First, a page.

Police line a road at May 1 Square in Algiers, where demonstrations have been taking place for the past five weeks.
The North African country of Algeria has watched as Tunisia , Egypt and now Libya erupt in popular revolutions.
Algeria has the same problems as its neighbors: massive youth unemployment, poverty, corruption and a long entrenched political regime.
But its own recent violent history may push Algeria along a different path.
Every week for the past five weeks, demonstrators have gathered in May 1 Square in Algiers to demand greater freedom and democracy. And every week they are dispersed by squads of well-equipped and heavy-handed riot police.
This week, a demonstration by fewer than 100 protesters was forcefully broken up in a matter of minutes. The Algerian capital is crawling with police. The government is trying to keep a lid on dissent — it's also trying to buy social peace.
"We have a good situation because we have no debts," says Nacer Mehal, Algeria's minister of communication. "We have a good reserve of money. So that's allowed the government to face many problems."
Mehal is speaking about the roughly $150 billion of currency reserves Algeria has earned from its oil and natural gas — one reason Algeria's riot police are said to be better equipped than those of France or Germany.
Algerians wonder why poverty is growing when the country is so rich. But now, says Mehal, the government is using that money to create jobs, especially for young people. It's also offering loans to small businesses, and plans to speed up construction to meet the severe lack of housing.
Said Sadi, head of the main opposition party, has pictures of the police manhandling him. He says that since the Arab revolutions began, the government here has been frightened, with good reason. The Algerian regime, he says, simply cannot go on.
"This country has been run by the same forces since independence in 1962," Sadi says. "The names change, but the invisible political police control just like the KGB. They decide elections and manipulate justice."
Even so, there appears to be little hatred for the aging President Abdelaziz Bouteflika, who has been in power since 1999. Most people say he has done good things for the country; they say Algeria has a measure of democracy, its press is relatively free, and no one seems afraid to speak to foreign journalists.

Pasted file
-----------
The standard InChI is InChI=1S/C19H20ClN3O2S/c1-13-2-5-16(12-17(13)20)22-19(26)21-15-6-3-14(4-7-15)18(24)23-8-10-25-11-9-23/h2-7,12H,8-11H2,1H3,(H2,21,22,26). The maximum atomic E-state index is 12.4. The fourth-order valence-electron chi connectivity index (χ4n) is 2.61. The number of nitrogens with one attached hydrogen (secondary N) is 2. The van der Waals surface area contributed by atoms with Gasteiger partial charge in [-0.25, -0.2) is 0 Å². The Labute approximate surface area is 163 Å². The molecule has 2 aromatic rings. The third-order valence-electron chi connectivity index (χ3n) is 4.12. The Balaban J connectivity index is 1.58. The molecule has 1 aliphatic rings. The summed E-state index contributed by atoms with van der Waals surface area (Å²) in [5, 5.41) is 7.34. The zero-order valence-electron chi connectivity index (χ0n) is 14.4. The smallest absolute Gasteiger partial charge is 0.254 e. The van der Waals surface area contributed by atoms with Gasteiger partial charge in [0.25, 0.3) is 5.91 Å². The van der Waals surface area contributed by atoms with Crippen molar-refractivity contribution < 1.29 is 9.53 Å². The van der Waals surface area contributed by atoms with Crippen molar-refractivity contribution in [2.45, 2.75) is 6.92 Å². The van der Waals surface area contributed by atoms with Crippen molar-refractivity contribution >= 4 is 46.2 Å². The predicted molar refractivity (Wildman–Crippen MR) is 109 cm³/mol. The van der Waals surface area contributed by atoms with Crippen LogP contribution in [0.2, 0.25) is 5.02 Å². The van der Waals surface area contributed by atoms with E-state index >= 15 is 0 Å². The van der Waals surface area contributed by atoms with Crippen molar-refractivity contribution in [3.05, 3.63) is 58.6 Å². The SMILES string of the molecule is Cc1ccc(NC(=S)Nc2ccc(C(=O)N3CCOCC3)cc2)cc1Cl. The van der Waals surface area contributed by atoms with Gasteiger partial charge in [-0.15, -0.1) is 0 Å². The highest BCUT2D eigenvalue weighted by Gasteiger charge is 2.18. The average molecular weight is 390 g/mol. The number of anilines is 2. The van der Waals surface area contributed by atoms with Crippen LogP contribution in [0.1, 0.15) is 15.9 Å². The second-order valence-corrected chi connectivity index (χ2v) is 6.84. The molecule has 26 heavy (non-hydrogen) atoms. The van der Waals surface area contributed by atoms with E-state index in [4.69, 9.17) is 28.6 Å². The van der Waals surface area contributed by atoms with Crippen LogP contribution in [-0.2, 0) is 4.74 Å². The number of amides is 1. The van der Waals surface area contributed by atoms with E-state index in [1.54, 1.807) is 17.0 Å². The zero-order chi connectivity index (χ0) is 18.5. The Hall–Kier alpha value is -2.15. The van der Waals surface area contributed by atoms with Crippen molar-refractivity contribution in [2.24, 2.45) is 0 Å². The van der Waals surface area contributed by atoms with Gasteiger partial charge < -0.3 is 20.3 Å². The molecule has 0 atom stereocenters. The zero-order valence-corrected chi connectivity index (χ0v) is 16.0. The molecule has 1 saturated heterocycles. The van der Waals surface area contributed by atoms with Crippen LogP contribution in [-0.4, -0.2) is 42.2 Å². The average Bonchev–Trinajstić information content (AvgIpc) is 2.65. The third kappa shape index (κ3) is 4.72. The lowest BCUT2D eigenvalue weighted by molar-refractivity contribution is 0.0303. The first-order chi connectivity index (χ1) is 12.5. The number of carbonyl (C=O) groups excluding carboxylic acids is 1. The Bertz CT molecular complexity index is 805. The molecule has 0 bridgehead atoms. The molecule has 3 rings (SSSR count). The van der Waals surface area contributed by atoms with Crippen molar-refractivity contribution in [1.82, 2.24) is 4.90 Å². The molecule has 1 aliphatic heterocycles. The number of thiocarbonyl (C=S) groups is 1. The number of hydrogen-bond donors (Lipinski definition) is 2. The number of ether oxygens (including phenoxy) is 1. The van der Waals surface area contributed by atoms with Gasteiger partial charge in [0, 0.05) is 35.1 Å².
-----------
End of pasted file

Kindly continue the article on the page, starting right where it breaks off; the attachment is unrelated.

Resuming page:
The Chilla family, like many others from Algiers, travels outside the city on weekends. Here they picnic near the coast. Mourad Chilla says the situation in Algeria is different from that in Tunsia and Egypt. "We have liberty," he says.
But Algeria is clearly a police state. Its people are frustrated and discouraged, and corruption is endemic.
Anxiety Over What Lies Ahead
Families from Algiers head out of the city on weekends to picnic. On a recent day, the Chilla family grills shish kebabs in a pine forest along the Mediterranean coast.
Father of three Mourad Chilla says Algeria is not the same as Tunisia and Egypt.
"It's different. We have liberty," he says. "We're a people that does what it wants. We can travel, we work how we want. The power isn't so severe."
The Chillas reflect what's on every Algerian's mind: The country's civil war of the 1990s — "The Black Decade" — a brutal conflict between Islamists and the security forces that left more than 200,000 dead, most of them innocent civilians.
So even though many Algerians will admit their political system is broken — and that young people have no future — they are nervous about what might lie ahead. Change must come, they say, but this country simply cannot take another violent upheaval.